Smith has been under much scrutiny for associating with individuals (Party members and otherwise) who have been accused of having nationalist and alt-right views. His early endorsement by the LP Mises Caucus signaled to some that he has ties to paleolibertarian and nationalist sects of the Liberty Movement, many of which are typically deemed problematic.

During an online debate between the Chair candidate and the Libertarian Anti-fascist committee, Smith was allegedly calling associates in the American Guard, a group labeled as white nationalists by the Anti-Defamation League (and which identifies as a group of nationalists that promote freedom of association, discipline, and law as methods to secure freedom, according to their website) to vouch for his character.

“The exchange which took place on our page the other day directly disproves these denials, and shows that Joshua is more than just ‘associated’ with these people but in fact that he has them in close orbit. Mr Smith was able to trigger an infestation of prominent organizers with just a single tag, who promptly showed up to vouch for him and be vouched for in return,” stated the Libertarian Anti-fascist Committee in their post.

Smith has addressed this controversy claiming that he does not support white nationalism or the alt-right, and citing a speech he gave after the Charlottesville riots. He has also denied any admiration of the eccentric far-right activist Augustus Invictus when he visited the LP of Florida.

Sexual harassment allegations also emerged in April in which Smith was accused of participating in inappropriate commentary towards Tinisha Paschal, Montana Libertarian and spouse to Joe Paschal (who was running for Vice Chairman at the time). Smith claimed that the accusations were false and that Alicia Dearn had used the story to defame him.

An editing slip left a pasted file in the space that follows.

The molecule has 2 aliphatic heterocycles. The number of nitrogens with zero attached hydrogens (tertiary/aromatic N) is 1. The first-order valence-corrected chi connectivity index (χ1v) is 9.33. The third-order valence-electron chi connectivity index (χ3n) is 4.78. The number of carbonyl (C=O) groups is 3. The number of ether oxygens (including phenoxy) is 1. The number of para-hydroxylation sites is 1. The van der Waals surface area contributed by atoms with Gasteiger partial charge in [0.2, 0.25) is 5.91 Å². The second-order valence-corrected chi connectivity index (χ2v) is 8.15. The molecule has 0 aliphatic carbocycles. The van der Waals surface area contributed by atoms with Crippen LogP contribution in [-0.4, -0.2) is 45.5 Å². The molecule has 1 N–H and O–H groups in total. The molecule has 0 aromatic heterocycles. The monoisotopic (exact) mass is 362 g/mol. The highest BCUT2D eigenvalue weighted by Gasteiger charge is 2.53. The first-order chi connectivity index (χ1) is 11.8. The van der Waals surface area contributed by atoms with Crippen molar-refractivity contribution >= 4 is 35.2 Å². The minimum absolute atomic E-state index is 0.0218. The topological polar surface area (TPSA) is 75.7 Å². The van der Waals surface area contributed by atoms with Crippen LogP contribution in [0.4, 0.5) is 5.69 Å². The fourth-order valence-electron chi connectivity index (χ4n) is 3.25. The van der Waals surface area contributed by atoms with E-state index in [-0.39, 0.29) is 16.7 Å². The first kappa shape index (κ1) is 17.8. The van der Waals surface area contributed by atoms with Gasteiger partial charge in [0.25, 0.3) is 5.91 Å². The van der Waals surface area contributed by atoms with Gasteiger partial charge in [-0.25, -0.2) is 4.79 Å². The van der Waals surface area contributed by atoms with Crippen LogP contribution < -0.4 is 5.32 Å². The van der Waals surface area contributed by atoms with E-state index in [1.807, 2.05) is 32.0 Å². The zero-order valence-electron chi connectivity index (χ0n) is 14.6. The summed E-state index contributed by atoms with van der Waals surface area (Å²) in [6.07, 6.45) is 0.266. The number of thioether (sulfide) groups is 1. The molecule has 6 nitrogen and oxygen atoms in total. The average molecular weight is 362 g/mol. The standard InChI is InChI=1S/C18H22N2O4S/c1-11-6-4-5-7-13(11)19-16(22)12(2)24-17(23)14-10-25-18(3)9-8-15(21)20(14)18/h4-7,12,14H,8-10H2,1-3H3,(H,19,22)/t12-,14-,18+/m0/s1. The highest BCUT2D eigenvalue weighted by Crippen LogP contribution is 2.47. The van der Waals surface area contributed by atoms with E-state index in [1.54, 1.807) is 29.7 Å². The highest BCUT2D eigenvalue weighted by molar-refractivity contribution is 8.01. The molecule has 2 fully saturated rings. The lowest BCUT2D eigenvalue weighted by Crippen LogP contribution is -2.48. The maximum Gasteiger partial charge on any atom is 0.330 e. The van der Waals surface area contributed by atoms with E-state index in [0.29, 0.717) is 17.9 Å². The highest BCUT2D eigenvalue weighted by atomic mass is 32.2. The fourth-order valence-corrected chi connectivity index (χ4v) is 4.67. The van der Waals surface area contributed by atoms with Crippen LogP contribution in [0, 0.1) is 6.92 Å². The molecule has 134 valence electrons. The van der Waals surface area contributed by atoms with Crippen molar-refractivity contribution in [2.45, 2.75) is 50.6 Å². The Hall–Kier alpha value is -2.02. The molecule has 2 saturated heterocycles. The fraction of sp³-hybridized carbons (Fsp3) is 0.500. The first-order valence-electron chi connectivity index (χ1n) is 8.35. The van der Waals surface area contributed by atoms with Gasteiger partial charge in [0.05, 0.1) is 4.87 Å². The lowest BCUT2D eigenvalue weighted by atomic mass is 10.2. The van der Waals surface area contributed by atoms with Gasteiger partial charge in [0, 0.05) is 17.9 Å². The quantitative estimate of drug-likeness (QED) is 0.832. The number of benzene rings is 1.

“I am well aware that sexual harassment is a problem within the Libertarian Party, and it is my goal to be a part of the solution. As any member of the Think Liberty Community can tell you, I have a zero-tolerance policy when it comes to this topic. I am also aware that our party has a problem with members making false accusations against other members in an effort to sway public opinion when they can’t win on principle. I can assure you that, as Chairman of the Libertarian National Committee, you will never see me use rumor, innuendo, or outright lies and deceit to advance myself or harm others, for that is not the appropriate way to handle ANY situation — not by me or by anyone seeking leadership in the Libertarian Party,” responded Smith.

Controversy hasn’t slowed down since this, as leaked court documents appear to show Smith owing tens of thousands of dollars in child support. The impropriety is magnified by the alleged character assassination of his ex, which was published by the Trigger Report (and later taken down). Most recently, Chairman candidate and Dankertarians founder Matt Kuehnel shared an e-mail where Smith was threatening to sue the him for $80,000 for alleged blackmail

Conclusion

Though it may seem discouraging that the Libertarian Party is having an identity crisis between being the pragmatic types and those who believe the way to move forward is through promoting more radical candidates, the fact that so many have become involved in a race for the LNC’s Chariman should bring hope for an active body of Libertarians for 2020.

Nicholas Sarwark and Joshua Smith have encouraged more and more people to become involved in the inner workings of the Libertarian machine. A plethora of ideas can bring much conflict, but it also allows for collaboration and the creation of new and better ones for the future.

Regardless of who wins the Chairman position, the Party can be assured that many have been reinvigorated to become involved, and that the races of 2020 will be both bolder and brighter.

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Luke Henderson

Since joining the Libertarian Party in 2016, Luke Henderson has been active in the liberty movement through journalism and political activism. Luke is a paraprofessional for the Special School District of St. Louis, composer of fine art and electronic music, and contributor to multiple libertarian news sites.